North American Crane Working Group


Date of this Version


Document Type



Lewis, Thomas E., and R. Douglas Slack. "Whooping Crane Response to Disturbances at the Aransas National Wildlife Refuge.", In: Stahlecker D. W., ed. 1992. Proceedings of the Sixth North American Crane Workshop, Oct. 3-5, 1991, Regina, Sask. (Grand Island, NE.: North American Crane Working Group, 1992), 176.


Conference co-sponsored by the Canadian Wildlife Service, Saskatchewan Parks and Renewable Resources Department, and the Whooping Crane Conservation Association, Canadian Council. Proceedings used by permission of the North American Crane Working Group.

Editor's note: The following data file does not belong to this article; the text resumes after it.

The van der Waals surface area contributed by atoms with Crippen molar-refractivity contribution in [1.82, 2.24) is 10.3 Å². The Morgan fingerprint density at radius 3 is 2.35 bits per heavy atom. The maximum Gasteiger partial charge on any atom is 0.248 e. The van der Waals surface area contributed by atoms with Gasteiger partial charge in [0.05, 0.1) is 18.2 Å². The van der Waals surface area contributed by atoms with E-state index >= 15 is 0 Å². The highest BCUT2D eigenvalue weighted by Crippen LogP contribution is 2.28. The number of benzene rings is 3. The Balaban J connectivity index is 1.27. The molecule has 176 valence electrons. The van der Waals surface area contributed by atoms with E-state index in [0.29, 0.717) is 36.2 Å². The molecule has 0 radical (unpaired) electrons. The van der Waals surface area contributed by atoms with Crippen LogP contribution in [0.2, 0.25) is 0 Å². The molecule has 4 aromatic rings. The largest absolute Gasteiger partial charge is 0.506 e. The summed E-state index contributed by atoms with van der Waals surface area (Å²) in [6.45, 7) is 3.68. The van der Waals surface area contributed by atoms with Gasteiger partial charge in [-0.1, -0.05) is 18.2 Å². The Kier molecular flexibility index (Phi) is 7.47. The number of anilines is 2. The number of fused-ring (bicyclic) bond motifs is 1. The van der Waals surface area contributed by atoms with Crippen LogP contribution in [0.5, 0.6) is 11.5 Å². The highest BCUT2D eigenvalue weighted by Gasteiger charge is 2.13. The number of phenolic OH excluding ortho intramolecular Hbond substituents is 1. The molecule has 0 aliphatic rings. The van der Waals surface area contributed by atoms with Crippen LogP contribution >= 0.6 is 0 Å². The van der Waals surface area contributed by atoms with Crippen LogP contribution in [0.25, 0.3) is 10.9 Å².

Many forms of disturbance on and near the Aransas National Wildlife Refuge cause disruptions to wintering whooping cranes (Grus americana). Known forms of disturbance include various boating, aircraft, and automobile traffic. Natural disturbance from other wildlife also occurs. Behavioral observations and disturbance documentation have shown that Whooping cranes respond differently to various disturbances. Although airplane overflights, recreational boating, barge traffic. and workboat activity represent the most frequent disturbances to whooping cranes (22, 19, 14, and 13 %, respectively, of total disturbances), it appears that frequency of occurrence is less important than the disturbance class and distance from the cranes. Whooping cranes react most strongly to helicopters, airboats, tourboats, and other intruding whooping cranes when the activity is less than 1,000 m away, and flushing rates are 50, 38, 24, and 20%, respectively. Disturbance may severely impact maintenance of optimal energy budgets or cause injury to whooping cranes. These data represent preliminary results from the first year of a 2-year project.